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Growth of Modern Industry and Capital Class during British Rule
The nationalists stressed on the destruction of the handicrafts sector as the chief cause underlying the poverty of India. They stressed on the protection, rehabilitation, reorganization, and modernisation of handicrafts as crucial for checking further regression in the material condition of the masses and for the economic revival of the country. At the same time, the Indian leaders recognized clearly that, as the experience of other countries indicated, in the modem age of mechanical appliances and large scale production no handicraft industry could successfully compete with modern industry. But, the Indian nationalists stressed upon a smooth transition from the handicraft industry to modern industry.
The Indian leaders hailed each and every step taken towards the introduction of new industries. Their battle cry was that 'we must become capitalists and enterprises., a nation of traders, machine-makers, and shop keepers'. The emphasis on industrialization as an agent of economic development was justified because the agricultural sector more or less reached its saturation point. Growth of industries would also reduce the 'drain' of wealth and loss of 'wages and capital' resulting from India's import of manufactures and export of raw materials. By the end of the 19th century, the demand for rapid industrialization of the country along modern lines assumed national proportions.
The plantation industries of indigo, tea and coffee were the first to be introduced in India. They were, however, exclusively European in ownership, and did not entirely depend on modern mechanical contrivances. The coming of railways heralded the entry of modern machines in India, and during the 1850s'. Cotton textile, jute, and coal-mining industries were started in India. As the latter two fields were primarily the preserve of European capital, Indian enterprise and hopes rested.mainly on cotton textile industry. The first cotton mill was set up in 1853, at Bombay, by an Indian (Naoroji) and first jute mill, was set up at Rishra (Bengal). In 1879, there were 56 cotton mills in India, largely concentrated in the Bombay presidency (employing nearly 43,000 persons). In 1882, there were just 20 jute mills, most of them in Bengal, employing nearly 20,000 persons. Thus, we find that by 1880 A.D. the extent of modern industry in India was extremely small. After 1880, there was a slow but continuous industrial expansion. By 1901-02, we had 36 jute mills and 206 cotton mills. In 1906, coal mining industry employed around 1 lakh persons. Other industries which grew were cotton gins and presses, rice, flour and tifftber mills, and mineral industries - Salt, mica, saltpetre, iron, etc.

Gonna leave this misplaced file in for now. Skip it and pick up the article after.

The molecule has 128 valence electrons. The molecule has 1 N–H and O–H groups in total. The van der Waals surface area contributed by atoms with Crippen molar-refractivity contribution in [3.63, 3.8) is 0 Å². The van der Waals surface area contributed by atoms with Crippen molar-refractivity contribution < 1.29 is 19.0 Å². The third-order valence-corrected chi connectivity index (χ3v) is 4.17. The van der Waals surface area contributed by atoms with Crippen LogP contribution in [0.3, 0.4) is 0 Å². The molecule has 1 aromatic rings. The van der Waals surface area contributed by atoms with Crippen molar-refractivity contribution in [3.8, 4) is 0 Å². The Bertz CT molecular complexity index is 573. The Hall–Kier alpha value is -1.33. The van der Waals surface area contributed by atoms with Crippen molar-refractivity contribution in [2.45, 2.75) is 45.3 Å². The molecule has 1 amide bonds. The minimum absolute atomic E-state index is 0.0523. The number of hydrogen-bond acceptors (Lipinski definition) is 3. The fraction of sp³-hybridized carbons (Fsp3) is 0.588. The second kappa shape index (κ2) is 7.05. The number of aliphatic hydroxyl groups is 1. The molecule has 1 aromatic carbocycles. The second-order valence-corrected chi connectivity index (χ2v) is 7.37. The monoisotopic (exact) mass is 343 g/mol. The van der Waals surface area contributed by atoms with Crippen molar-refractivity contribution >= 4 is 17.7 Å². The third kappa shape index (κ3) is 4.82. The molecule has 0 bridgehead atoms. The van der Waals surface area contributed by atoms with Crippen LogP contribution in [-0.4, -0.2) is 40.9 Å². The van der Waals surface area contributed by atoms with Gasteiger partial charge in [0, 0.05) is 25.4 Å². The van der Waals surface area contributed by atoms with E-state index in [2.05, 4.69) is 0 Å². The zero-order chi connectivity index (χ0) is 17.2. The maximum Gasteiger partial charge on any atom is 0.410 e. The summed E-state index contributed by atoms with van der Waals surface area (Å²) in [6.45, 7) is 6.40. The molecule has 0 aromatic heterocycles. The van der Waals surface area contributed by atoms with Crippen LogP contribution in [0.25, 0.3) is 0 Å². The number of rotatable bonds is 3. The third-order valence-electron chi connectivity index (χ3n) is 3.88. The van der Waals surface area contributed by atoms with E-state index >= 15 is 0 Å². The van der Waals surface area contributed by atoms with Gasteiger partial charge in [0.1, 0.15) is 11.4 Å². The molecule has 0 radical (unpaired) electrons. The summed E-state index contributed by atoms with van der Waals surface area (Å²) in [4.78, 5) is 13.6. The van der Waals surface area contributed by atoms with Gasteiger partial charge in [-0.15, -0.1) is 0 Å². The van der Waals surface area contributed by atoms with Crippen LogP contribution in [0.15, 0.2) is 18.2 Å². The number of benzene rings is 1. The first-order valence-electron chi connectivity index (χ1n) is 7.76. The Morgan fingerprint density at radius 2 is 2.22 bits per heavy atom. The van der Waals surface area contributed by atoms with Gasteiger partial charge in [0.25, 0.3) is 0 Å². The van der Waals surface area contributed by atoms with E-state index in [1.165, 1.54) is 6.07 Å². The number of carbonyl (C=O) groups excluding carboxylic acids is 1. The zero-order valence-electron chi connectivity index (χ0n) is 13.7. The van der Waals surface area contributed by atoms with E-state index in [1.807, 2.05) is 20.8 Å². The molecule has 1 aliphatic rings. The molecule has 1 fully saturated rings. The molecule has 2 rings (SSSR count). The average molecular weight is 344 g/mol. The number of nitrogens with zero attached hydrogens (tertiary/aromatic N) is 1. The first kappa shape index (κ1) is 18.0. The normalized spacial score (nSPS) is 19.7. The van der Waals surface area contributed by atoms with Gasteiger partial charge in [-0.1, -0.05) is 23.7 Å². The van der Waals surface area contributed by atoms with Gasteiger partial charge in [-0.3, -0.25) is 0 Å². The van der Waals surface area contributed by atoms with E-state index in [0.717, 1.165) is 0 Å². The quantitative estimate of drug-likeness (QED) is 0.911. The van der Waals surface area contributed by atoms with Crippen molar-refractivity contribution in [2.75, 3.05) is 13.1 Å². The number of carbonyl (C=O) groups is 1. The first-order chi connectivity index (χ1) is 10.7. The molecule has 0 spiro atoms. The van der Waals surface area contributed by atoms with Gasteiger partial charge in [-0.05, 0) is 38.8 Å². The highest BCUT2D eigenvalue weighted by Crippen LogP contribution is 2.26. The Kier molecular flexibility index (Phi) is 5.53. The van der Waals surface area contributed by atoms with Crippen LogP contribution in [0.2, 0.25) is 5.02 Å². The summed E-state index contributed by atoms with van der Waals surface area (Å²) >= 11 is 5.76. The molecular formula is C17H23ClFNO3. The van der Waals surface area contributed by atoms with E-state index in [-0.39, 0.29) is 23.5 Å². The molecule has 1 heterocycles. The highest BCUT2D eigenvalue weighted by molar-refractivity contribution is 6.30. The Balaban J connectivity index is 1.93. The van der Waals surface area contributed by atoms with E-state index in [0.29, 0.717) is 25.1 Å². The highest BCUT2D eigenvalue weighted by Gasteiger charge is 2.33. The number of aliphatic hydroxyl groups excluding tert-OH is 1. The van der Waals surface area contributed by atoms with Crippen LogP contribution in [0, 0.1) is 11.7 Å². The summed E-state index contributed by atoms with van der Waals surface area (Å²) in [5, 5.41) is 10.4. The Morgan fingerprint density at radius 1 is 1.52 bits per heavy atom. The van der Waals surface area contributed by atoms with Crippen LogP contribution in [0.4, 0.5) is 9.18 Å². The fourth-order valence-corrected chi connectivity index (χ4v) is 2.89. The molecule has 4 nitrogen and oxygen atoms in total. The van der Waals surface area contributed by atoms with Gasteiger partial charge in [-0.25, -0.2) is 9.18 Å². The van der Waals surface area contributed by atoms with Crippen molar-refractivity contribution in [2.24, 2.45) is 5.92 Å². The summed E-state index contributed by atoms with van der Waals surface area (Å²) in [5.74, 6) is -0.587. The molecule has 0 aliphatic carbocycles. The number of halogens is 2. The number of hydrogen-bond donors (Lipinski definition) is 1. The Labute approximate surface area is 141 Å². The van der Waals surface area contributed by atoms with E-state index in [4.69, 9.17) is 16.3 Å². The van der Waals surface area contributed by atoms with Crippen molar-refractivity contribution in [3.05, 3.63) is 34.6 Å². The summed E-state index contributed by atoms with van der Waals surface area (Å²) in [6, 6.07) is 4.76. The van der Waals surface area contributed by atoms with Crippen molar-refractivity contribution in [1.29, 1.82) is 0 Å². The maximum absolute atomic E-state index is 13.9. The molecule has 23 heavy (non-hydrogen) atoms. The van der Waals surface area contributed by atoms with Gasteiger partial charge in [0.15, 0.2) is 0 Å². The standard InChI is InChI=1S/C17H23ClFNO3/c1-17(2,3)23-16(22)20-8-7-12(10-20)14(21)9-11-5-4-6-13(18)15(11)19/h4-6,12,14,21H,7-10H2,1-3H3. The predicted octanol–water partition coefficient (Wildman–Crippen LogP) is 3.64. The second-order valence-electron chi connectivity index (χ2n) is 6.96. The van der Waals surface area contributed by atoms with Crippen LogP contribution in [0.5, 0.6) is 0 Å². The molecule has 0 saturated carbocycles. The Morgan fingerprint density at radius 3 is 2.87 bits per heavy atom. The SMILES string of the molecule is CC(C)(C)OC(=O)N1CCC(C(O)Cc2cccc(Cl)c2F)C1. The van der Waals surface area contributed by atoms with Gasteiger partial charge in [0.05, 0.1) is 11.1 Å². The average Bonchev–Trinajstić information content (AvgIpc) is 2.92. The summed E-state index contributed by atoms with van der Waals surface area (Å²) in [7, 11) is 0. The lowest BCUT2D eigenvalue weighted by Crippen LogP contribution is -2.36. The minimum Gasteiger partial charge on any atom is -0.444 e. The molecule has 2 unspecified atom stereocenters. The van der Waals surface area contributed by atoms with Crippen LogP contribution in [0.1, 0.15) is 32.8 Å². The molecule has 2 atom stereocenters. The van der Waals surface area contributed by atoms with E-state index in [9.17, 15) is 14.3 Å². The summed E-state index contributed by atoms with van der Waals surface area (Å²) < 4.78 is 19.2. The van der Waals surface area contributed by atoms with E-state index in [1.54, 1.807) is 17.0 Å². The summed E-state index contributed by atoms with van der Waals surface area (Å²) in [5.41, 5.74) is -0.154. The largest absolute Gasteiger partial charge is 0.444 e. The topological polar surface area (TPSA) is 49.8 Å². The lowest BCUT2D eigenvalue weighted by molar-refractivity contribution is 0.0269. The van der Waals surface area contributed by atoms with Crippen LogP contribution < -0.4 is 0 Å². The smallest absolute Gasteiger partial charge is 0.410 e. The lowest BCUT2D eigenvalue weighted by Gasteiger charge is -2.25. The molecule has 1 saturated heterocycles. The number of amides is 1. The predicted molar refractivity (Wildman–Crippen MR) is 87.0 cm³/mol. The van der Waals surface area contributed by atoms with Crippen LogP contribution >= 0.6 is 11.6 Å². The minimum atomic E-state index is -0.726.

The most important lacuna in the Indian industrial effort was the paucity of capital for the rising large scale industries of the country. Most money was canalized into trading, conspicuous consumption etc. Another important factor hampering the growth of modern industry in India was the lack of adequate technical education. Further the spirit of enterprise was not as dynamic as that of the British capitalists. The role of State also hindered rapid industrialization. The policy favored increased participation of foreign capital but the domestic industry was not protected as late as 1920s. The stores policy of the government, its tariff policy and credit policy also did not favor the growth of Indian industry. The reaction of the Indian leadership to this unhelpful attitude of the1 British Indian government manifested itself in the Swadeshi movement. Leaders like Gopalrao Deshmukh. Nabagopal Mitra, Justice Ranade, G.V. Joshi, Bhosonath Chandra etc. stressed on the development of Swadeshi industry. The Indian industries grew at a rapid rate during the world wars due to relaxation in government stores policy, tariff controls etc.,
The impact of modern industrial growth were - rise of a capitalist class (Tatas, Birlas, Premchand brothers, Jiyajee brothers, and Purshottam Thakurdas etc.), rise of worker class, industrial centres, etc. Under the British rule the modern industry replaced the indigenous handicraft industry. But, the replacement was not adequate and thus, resulted in a slow and lopsided industrial growth.